Thursday, November 19, 2009

Sources of information on EU Research and Innovation

Sources of Information on EU Research and Innovation

  • Two main Portals for EU research and innovation: "Europa" and "Cordis"
  • 7th Research Framework Programme (2007-2013): The European Commission adopted a proposal for a new EU programme for Research. The proposal provides new impetus to increase Europe's growth and competitiveness, recognising that knowledge is Europe's greatest resource. "Europa" and "Cordis"
  • Online Presentations of the 7th Research Framework Programme (FP7): A major FP7 information event was organised in Brussels in 2007. All video presentations are available.
  • 6th Research Framework Programme (2002-2006): The EU's Framework Programme for Research and Technological Development is a major tool to support the creation of the European Research Area - ERA."
  • Find a running Community research project: FP6 and FP7
  • International Cooperation in FP7: FP7 is open to and promotes international S&T cooperation.
  • Communication "More Research and Innovation - Common Approach": Research and innovation have been confirmed as key challenges in the new Lisbon Partnership for Growth and Jobs. The 2002 Barcelona European Council set the goal of raising overall research investment in the EU from1.9% of GDP to around 3% by 2010.
  • Information and Communication Technologies: Information and Communication Technologies are vital to creating growth throughout Europe’s economy and achieving its social and environmental goals. It is therefore crucial that Europe masters these technologies, rather than simply importing them.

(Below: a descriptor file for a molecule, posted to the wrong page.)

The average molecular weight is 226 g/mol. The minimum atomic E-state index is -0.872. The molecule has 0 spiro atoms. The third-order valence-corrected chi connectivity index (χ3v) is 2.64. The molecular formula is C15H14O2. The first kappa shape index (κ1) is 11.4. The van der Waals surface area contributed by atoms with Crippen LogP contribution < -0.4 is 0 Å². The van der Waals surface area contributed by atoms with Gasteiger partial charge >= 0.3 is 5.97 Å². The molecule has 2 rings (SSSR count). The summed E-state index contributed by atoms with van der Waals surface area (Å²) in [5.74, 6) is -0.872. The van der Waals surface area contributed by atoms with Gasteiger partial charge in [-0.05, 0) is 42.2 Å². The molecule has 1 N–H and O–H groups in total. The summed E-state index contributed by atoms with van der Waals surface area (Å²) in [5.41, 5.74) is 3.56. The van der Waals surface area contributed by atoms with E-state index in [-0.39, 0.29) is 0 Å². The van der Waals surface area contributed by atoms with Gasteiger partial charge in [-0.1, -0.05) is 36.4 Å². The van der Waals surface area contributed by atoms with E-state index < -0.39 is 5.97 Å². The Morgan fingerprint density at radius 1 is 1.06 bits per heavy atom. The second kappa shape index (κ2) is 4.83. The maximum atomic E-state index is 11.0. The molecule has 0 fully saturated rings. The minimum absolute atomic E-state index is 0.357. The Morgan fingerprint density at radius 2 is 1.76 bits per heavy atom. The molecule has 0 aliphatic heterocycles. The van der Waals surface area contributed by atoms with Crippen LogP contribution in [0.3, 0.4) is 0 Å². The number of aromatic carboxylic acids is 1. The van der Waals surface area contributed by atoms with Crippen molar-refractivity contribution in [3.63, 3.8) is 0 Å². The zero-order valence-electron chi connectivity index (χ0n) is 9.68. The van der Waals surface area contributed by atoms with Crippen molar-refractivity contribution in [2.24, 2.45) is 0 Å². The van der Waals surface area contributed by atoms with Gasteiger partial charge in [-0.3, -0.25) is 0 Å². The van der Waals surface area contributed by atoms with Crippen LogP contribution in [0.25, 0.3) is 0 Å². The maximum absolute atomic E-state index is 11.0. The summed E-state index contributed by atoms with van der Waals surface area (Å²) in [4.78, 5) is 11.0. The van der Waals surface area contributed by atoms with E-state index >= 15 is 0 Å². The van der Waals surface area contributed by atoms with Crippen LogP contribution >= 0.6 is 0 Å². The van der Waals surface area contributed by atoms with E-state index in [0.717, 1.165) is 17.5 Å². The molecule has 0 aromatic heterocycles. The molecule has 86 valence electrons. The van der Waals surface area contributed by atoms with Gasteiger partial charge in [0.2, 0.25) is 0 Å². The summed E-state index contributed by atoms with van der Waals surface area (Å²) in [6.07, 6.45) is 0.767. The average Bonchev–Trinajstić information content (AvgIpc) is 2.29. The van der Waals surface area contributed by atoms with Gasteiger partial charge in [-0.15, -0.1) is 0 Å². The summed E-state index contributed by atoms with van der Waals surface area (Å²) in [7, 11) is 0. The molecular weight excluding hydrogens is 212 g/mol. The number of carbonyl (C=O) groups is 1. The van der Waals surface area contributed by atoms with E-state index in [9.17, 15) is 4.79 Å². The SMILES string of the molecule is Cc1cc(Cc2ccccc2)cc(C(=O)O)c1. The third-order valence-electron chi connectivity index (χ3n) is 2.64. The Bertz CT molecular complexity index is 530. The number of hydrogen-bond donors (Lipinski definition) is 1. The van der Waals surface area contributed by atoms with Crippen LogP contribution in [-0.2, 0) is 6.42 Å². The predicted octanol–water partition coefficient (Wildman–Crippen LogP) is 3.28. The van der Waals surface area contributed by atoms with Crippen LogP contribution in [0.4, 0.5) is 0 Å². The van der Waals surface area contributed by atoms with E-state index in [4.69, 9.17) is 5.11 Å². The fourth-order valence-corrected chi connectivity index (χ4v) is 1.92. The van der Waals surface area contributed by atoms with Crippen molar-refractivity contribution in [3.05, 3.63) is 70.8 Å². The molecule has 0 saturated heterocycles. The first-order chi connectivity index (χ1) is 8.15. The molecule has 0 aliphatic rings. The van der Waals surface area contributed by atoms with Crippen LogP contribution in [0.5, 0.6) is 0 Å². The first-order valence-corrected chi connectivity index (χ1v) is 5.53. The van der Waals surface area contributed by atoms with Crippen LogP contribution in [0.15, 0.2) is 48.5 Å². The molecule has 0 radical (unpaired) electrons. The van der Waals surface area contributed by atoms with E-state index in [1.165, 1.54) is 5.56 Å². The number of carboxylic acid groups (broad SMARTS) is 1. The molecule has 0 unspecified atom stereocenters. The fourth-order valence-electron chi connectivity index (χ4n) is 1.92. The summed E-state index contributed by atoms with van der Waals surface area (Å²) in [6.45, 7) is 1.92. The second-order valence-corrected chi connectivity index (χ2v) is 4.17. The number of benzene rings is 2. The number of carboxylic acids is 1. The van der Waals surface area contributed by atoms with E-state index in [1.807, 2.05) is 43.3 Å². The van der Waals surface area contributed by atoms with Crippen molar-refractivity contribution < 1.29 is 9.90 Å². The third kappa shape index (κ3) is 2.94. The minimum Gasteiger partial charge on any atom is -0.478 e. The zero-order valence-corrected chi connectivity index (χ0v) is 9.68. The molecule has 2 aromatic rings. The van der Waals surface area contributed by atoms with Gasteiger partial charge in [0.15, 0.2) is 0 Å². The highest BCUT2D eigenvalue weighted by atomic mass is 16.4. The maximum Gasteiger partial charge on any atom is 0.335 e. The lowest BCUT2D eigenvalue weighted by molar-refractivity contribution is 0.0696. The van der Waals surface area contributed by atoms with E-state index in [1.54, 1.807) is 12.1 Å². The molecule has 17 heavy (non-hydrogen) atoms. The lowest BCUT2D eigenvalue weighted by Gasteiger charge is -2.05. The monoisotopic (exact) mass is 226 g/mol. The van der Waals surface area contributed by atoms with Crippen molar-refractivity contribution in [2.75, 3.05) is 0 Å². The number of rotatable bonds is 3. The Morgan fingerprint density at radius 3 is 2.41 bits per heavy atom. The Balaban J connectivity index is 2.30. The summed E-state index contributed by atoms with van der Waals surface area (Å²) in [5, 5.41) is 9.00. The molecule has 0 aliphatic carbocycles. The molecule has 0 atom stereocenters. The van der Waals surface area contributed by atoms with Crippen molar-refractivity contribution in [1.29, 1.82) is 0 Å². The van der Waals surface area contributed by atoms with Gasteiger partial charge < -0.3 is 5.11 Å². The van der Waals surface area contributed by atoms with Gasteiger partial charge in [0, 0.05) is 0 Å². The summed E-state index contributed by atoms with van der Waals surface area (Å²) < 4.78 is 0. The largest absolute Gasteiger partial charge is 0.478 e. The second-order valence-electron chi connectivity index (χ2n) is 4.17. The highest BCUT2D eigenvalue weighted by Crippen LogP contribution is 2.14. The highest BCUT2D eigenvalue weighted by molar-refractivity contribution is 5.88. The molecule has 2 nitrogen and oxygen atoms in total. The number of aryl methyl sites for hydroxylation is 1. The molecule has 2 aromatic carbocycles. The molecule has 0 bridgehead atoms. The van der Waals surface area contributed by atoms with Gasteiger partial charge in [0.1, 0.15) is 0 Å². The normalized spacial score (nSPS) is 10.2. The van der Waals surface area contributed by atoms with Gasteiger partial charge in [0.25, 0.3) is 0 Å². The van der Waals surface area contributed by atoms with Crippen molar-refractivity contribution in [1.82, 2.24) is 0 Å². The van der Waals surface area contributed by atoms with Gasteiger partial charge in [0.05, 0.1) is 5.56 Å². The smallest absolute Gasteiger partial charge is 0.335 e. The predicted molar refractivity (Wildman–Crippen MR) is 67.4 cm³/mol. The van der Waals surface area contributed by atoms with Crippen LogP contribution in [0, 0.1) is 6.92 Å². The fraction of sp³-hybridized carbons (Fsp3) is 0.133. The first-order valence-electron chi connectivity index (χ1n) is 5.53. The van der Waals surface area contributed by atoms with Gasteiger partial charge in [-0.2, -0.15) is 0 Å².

• Key S&T Figures: The Key Figures report 2008/2009 take a detailed look at the most important aspects of EU research and innovation investment and performance.
  • The European Researcher's Mobility Portal: If you are a researcher planning your next move in Europe, look here for career opportunities and to find information and assistance.
  • Marie Curie Actions: Marie Curie Fellowships actions provide may opportunities to pre and post-doctoral researchers.
  • The EU Industrial R&D Investment Scoreboard: The EU Industrial R&D Investment Scoreboard provides economic and financial data and analysis of companies from the EU and from abroad investing the most in Research and Development.
  • European Innovation Scoreboard: The EIS is the instrument developed by the European Commission, under the Lisbon Strategy, to evaluate and compare the innovation performance of the Member States.
  • European Technology Platforms: They provide a framework for stakeholders, led by industry, to define research and development priorities, timeframes and action plans on a number of strategically important issues where achieving Europe's future growth, competitiveness and sustainability objectives is dependent upon major research and technological advances in the medium to long term.
  • Building the "European Research Area": The idea of a European Research Area grew out of the realisation that research in Europe suffers from three weaknesses: insufficient funding, lack of an environment to stimulate research and exploit results, and the fragmented nature of activities and the dispersal of resources.